Gift-giving Checklist

What makes a good teacher gift?

It's not rocket science.* It's the same as what makes any gift a good one, allowing a little leeway for the truth that we don't usually give gifts to people except those we're quite close to.



To me a good handmade gift is...


1. Useful, sentimental, or luxuriant.
Most people have their own box-o'-apples in the attic; my goal isn't to add to it.


2. Reasonable.
When we just had one teacher each, we went all out. I made customized totes with class artwork. I made summer relaxation baskets customized to each teacher's interests. But now? Well, it's not really possible to get that close to teachers, and there's not time for for crafting big, elaborate gifts for all 16. Since most upper grades kids don't give gifts anyway, a small gift is a real stand-out, anyway.

3. Genuinely targeted for the recipient's tastes, needs, personality, subject matter.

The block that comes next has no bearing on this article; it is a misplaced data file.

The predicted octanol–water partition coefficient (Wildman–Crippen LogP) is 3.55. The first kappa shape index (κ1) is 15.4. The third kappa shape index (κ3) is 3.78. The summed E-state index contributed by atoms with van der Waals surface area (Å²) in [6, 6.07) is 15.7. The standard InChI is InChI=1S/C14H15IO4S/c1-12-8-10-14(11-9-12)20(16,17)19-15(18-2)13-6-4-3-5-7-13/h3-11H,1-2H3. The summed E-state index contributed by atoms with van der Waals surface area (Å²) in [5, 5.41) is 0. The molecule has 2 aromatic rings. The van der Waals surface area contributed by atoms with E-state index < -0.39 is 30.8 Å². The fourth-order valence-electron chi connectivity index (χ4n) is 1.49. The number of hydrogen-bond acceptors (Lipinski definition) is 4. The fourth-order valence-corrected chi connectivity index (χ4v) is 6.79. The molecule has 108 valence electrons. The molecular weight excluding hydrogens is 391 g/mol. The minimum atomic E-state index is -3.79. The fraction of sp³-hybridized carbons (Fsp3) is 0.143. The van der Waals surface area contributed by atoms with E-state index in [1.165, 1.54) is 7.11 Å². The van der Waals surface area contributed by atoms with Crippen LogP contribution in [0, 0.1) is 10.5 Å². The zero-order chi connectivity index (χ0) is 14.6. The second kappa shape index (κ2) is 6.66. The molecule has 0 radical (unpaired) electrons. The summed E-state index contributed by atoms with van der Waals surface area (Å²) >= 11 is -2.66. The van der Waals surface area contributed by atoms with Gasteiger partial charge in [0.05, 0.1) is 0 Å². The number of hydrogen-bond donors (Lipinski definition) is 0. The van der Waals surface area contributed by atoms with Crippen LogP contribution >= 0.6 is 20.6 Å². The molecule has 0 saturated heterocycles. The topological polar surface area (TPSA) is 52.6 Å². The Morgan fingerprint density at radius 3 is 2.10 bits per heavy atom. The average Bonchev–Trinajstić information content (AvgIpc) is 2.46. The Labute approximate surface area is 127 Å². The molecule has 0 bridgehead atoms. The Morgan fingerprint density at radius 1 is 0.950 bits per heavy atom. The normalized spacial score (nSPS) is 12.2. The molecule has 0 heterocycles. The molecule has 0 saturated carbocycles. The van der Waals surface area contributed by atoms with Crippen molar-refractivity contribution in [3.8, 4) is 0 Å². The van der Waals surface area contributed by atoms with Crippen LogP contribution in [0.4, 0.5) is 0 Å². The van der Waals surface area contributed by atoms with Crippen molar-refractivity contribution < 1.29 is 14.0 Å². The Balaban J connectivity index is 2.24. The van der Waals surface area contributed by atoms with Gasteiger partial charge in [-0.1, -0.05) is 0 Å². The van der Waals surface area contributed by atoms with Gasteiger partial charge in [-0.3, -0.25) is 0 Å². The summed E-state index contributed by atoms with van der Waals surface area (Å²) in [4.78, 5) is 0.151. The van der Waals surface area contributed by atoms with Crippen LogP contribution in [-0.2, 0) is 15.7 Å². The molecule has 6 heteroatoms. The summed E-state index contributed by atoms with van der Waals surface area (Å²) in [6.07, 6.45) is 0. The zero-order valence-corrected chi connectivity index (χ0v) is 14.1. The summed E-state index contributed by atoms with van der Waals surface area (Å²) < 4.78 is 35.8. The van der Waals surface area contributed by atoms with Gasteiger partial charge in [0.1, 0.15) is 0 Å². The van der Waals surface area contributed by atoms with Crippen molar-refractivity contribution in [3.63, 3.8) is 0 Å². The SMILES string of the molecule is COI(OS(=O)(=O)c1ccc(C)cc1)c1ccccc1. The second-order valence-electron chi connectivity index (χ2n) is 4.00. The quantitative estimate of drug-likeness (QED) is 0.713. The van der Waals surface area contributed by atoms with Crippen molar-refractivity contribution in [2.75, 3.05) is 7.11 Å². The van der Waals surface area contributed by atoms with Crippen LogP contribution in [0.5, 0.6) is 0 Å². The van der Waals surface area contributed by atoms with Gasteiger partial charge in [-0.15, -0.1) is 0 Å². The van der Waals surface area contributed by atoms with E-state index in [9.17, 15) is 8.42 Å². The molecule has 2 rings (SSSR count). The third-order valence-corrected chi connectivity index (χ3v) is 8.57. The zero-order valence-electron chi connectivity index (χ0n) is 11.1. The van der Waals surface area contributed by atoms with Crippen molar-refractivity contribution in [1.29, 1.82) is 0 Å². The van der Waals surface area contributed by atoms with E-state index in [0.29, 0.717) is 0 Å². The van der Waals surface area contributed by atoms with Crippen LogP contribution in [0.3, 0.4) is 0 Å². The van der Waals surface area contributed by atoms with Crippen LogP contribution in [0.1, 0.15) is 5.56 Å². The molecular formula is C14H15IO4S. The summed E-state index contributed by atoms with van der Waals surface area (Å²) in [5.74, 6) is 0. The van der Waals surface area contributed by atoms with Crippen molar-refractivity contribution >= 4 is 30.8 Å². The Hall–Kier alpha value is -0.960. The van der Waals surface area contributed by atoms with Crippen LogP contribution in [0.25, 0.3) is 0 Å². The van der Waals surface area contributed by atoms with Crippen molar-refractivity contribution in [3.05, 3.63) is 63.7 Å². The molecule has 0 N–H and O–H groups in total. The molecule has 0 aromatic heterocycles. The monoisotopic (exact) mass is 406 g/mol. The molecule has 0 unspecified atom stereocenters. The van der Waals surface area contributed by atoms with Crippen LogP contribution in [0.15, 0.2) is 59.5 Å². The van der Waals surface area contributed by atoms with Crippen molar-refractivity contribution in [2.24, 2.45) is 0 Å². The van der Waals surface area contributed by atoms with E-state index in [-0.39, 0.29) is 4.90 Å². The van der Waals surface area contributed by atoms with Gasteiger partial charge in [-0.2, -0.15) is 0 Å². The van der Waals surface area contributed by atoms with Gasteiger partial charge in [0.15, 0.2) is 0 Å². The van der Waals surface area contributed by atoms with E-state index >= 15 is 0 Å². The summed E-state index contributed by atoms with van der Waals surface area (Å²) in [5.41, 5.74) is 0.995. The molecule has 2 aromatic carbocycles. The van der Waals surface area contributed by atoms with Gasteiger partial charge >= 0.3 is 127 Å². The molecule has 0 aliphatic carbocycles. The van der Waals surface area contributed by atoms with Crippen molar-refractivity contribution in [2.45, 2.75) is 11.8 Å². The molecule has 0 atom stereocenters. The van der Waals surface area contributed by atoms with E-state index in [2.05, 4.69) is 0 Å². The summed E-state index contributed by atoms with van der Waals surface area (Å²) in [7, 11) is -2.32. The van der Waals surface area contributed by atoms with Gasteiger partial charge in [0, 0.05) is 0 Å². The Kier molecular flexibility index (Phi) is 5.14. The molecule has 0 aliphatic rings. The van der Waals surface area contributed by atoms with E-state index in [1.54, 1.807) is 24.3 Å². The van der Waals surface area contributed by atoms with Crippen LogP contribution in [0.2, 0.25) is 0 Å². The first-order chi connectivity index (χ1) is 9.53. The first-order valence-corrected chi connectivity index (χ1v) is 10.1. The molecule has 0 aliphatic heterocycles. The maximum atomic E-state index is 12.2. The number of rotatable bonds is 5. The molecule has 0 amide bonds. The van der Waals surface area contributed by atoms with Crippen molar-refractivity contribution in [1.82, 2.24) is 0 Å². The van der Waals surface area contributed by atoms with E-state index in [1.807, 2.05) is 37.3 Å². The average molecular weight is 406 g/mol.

If I care enough about the teacher to give a gift, why wouldn't I give THAT teacher a gift s/he will actually like and use?


4. Something I or someone I actually know would appreciate getting and using.
If nobody I know would much care about getting an apple mug, why would I give it?

5. Worth the effort and expense it takes to create it.
The cutesy little gifts on lots of teacher appreciation gift sites are often big on effort and short on usefulness or longevity. I just pinned the cutest little bag with a marshmallow, a graham cracker, and a mini Hershey's bar and a saying about "s'more something or other." Then I realized that they'd probably eat the candy and ditch the rest. Spending good money and a couple of hours or making a very complex dustcatcher or round-file filler is stupid, in my view.

6. Clever.
But only when it meets all the other criterion. A "punny" gift that's basically trash isn't worth my time or their attention. (See the "s'mores" baggie, above.)
 
7. As frugal as possible.
Each kid in middle or high school has up to EIGHT teachers. That adds up pretty darned quick.
That's my list. What's yours?

*That point goes to my husband. We keep track of cliches,  and "rocket scientist" is his.








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